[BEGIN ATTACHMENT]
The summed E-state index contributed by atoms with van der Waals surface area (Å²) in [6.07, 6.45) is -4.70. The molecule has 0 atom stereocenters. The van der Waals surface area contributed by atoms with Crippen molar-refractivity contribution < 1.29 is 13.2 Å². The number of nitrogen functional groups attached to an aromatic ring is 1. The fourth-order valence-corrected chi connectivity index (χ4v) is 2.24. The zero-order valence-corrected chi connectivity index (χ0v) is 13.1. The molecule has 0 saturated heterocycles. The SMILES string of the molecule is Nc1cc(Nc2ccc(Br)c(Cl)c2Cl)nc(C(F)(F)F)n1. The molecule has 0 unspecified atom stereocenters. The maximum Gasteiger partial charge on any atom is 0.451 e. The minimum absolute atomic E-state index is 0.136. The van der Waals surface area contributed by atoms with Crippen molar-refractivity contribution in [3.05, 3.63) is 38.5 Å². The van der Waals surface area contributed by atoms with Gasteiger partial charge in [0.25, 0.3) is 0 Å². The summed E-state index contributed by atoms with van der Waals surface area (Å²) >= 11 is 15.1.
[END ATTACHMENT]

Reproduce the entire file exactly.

The summed E-state index contributed by atoms with van der Waals surface area (Å²) in [6.07, 6.45) is -4.70. The molecule has 0 atom stereocenters. The van der Waals surface area contributed by atoms with Crippen molar-refractivity contribution < 1.29 is 13.2 Å². The number of nitrogen functional groups attached to an aromatic ring is 1. The fourth-order valence-corrected chi connectivity index (χ4v) is 2.24. The zero-order valence-corrected chi connectivity index (χ0v) is 13.1. The molecule has 0 saturated heterocycles. The SMILES string of the molecule is Nc1cc(Nc2ccc(Br)c(Cl)c2Cl)nc(C(F)(F)F)n1. The molecule has 0 unspecified atom stereocenters. The maximum Gasteiger partial charge on any atom is 0.451 e. The minimum absolute atomic E-state index is 0.136. The van der Waals surface area contributed by atoms with Crippen molar-refractivity contribution in [3.05, 3.63) is 38.5 Å². The van der Waals surface area contributed by atoms with Gasteiger partial charge in [0.25, 0.3) is 0 Å². The summed E-state index contributed by atoms with van der Waals surface area (Å²) >= 11 is 15.1.